Ocean Dynamics

, Volume 56, Issue 2, pp 104–138 | Cite as

Comparing 20 years of precipitation estimates from different sources over the world ocean

  • Karine Béranger
  • Bernard Barnier
  • Sergei Gulev
  • Michel Crépon
Original paper

Abstract

The paper compares ten different global precipitation data sets over the oceans and discusses their respective strengths and weaknesses in ocean regions where they are potentially important to the salinity and buoyancy budgets of surface waters. Data sets (acronyms of which are given in Section 2) are categorised according to their source of data, which are (1) in situ for Center for Climatic Research (Legates and Willmott, 1990; Archive of Precipitation Version 3.01, http://climate.geog.udel.edu/~climate), Southampton Oceanography Centre (SOC) (Josey et al., J Clim 12:2856–2880, 1999) and University of Wisconsin-Milwaukee (UWM) (Da Silva et al. 1994); (2) satellite for Microwave Sounding Unit (MSU) (Spencer, J Clim 6:1301–1326, 1993), TOPEX (Quartly et al., J Geophys Res 104:31489–31516, 1999), and Hamburg Ocean Atmosphere Parameters and Fluxes from Satellite (HOAPS) (Bauer and Schluessel, J Geophys Res 98:20737–20759, 1993); (3) atmospheric forecast model re-analyses for European Centre for Medium-range Weather Forecast (ECMWF) (Gibson et al. 1997) and National Center for Environmental Prediction (NCEP) (Kalnay et al., Bull Am Meteorol Soc 77:437–471, 1996); and (4) composite for Global Precipitation Climatology Project (GPCP) (satellites and rain gauges, Huffman et al., Bull Am Meteorol Soc 78(1):5–20, 1997) and Climate Prediction Center Merged Analysis of Precipitation (CMAP) (satellites, rain gauges and atmospheric forecast model, Xie and Arkin, Bull Am Meteorol Soc 78(11):2539–2558, 1997). Although there is no absolute field of reference, composite data sets are often considered as the best estimates. First, a qualitative comparison is carried out, which provides for each data set, a description of the geographical distribution of the climatological mean precipitation field. A more careful comparison between data sets is undertaken over periods they have in common. First, six among the ten data sets (SOC, UWM, ECMWF, NCEP, MSU and CMAP) are compared over their common period of 14 years, from 1980 to 1993. Then CMAP is compared to GPCP over the 1988–1995 period and to HOAPS over the 1992–1998 period. Usual diagnostics, like comparison of the precipitation patterns exhibited in the annual climatological means of zonal averages and global budget, are used to investigate differences between the various precipitation fields. In addition, precipitation rates are spatially integrated over 16 regional boxes, which are representative of the major ocean gyres or large-scale ocean circulation patterns. Seasonal and inter-annual variations are studied over these boxes in terms of time series anomalies or correlation coefficients. The analysis attempts to characterise differences and biases according to the original source of data (i.e. in situ or satellite, etc.). Qualitative agreement can be observed in all climatologies, which reproduce the major characteristics of the precipitation patterns over the oceans. However, great disagreements occur in terms of quantitative values and regional patterns, especially in regions of high precipitation. However, a better agreement is generally found in the northern hemisphere. The most significant differences, observed between data sets in the mean seasonal cycles and interannual variations, are discussed. A major result of the paper, which was not expected a priori, is that differences between data sets are much more dependent upon the ocean region that is considered than upon the origin of the data sets (in situ vs satellite vs model, etc.). Our analysis did not provide enough objective elements, which would allow us to clearly recommend a given data set as reference or best estimate. However, composite data sets (GPCP, and especially CMAP), because they never appeared to be really “off” when compared to other data sets, may represent the best recent data set available. CMAP would certainly be our first choice to drive an ocean GCM.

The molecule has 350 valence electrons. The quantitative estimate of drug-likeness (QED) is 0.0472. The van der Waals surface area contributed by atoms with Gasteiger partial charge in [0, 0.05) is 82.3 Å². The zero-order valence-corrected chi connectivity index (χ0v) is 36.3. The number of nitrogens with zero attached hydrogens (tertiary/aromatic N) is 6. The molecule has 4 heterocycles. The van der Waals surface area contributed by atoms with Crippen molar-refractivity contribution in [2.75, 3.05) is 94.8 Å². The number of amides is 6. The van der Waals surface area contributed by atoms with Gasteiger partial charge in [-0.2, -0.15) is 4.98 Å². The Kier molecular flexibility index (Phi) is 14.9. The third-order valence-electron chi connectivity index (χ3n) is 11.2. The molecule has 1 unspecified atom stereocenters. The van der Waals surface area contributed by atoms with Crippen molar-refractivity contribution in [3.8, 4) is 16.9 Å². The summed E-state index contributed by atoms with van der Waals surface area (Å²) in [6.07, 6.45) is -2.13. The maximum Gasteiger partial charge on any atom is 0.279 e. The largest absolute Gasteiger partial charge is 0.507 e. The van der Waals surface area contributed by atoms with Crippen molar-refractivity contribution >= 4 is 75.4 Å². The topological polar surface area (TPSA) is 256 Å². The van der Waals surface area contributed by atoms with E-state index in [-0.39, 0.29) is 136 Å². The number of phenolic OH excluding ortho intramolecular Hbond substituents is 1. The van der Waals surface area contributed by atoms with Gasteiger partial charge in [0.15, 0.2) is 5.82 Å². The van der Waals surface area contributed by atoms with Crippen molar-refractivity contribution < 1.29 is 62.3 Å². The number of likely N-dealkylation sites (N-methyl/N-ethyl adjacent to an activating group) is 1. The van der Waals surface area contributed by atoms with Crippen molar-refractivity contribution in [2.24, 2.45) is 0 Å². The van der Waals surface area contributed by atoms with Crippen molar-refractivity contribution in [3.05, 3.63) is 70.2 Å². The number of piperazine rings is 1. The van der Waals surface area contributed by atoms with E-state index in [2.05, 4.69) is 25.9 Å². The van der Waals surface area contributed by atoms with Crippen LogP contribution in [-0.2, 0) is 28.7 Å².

Keywords

Global ocean precipitation Freshwater Seasonal variability Interannual variability 

Notes

Acknowledgements

Authors are supported by CNRS (Centre National de la Recherche Scientifique), MESR (Ministère de l’Enseignement Supérieur et de la Recherche) and RAS (Russian Academy of Science). This work is a contribution to the Clipper project, which got support from INSU (Institut National des Sciences de l’Univers), Ifremer, CNES (Centre National d’Etude Spatiale), SHOM (Service Hydrographique de la Marine), and Météo-France. ECMWF analyses were made available by the AVISO vent-flux database in Toulouse. Finally, we would like to thank colleagues who kindly made their data sets available from the Web.

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Copyright information

© Springer-Verlag 2006

Authors and Affiliations

  • Karine Béranger
    • 1
  • Bernard Barnier
    • 2
  • Sergei Gulev
    • 3
  • Michel Crépon
    • 4
  1. 1.ENSTA, UMEChemin de la HunièrePalaiseau CedexFrance
  2. 2.Grenoble CedexFrance
  3. 3.P. P. Shirshov Institute of OceanologyMoscowRussia
  4. 4.LOCEANParis Cedex 05France

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